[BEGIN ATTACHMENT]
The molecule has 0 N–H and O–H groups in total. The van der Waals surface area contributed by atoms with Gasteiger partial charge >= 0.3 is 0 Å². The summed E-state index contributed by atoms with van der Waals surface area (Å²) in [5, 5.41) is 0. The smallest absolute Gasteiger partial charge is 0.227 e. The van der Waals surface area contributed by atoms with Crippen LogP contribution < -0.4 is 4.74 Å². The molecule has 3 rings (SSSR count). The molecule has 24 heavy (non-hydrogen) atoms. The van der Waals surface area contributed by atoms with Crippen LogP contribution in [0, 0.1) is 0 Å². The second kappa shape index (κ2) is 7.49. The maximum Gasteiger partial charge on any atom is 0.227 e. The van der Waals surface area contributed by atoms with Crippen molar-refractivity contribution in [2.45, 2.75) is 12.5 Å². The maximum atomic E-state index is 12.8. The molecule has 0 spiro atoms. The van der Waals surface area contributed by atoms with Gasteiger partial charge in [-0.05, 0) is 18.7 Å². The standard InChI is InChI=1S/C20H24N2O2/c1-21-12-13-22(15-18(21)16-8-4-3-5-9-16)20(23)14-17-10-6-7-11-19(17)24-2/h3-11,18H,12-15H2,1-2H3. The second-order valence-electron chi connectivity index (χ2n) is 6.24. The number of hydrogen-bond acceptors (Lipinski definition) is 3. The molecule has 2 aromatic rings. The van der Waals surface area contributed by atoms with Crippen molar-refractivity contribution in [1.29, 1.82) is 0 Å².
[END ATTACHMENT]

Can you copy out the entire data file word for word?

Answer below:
The molecule has 0 N–H and O–H groups in total. The van der Waals surface area contributed by atoms with Gasteiger partial charge >= 0.3 is 0 Å². The summed E-state index contributed by atoms with van der Waals surface area (Å²) in [5, 5.41) is 0. The smallest absolute Gasteiger partial charge is 0.227 e. The van der Waals surface area contributed by atoms with Crippen LogP contribution < -0.4 is 4.74 Å². The molecule has 3 rings (SSSR count). The molecule has 24 heavy (non-hydrogen) atoms. The van der Waals surface area contributed by atoms with Crippen LogP contribution in [0, 0.1) is 0 Å². The second kappa shape index (κ2) is 7.49. The maximum Gasteiger partial charge on any atom is 0.227 e. The van der Waals surface area contributed by atoms with Crippen molar-refractivity contribution in [2.45, 2.75) is 12.5 Å². The maximum atomic E-state index is 12.8. The molecule has 0 spiro atoms. The van der Waals surface area contributed by atoms with Gasteiger partial charge in [-0.05, 0) is 18.7 Å². The standard InChI is InChI=1S/C20H24N2O2/c1-21-12-13-22(15-18(21)16-8-4-3-5-9-16)20(23)14-17-10-6-7-11-19(17)24-2/h3-11,18H,12-15H2,1-2H3. The second-order valence-electron chi connectivity index (χ2n) is 6.24. The number of hydrogen-bond acceptors (Lipinski definition) is 3. The molecule has 2 aromatic rings. The van der Waals surface area contributed by atoms with Crippen molar-refractivity contribution in [1.29, 1.82) is 0 Å².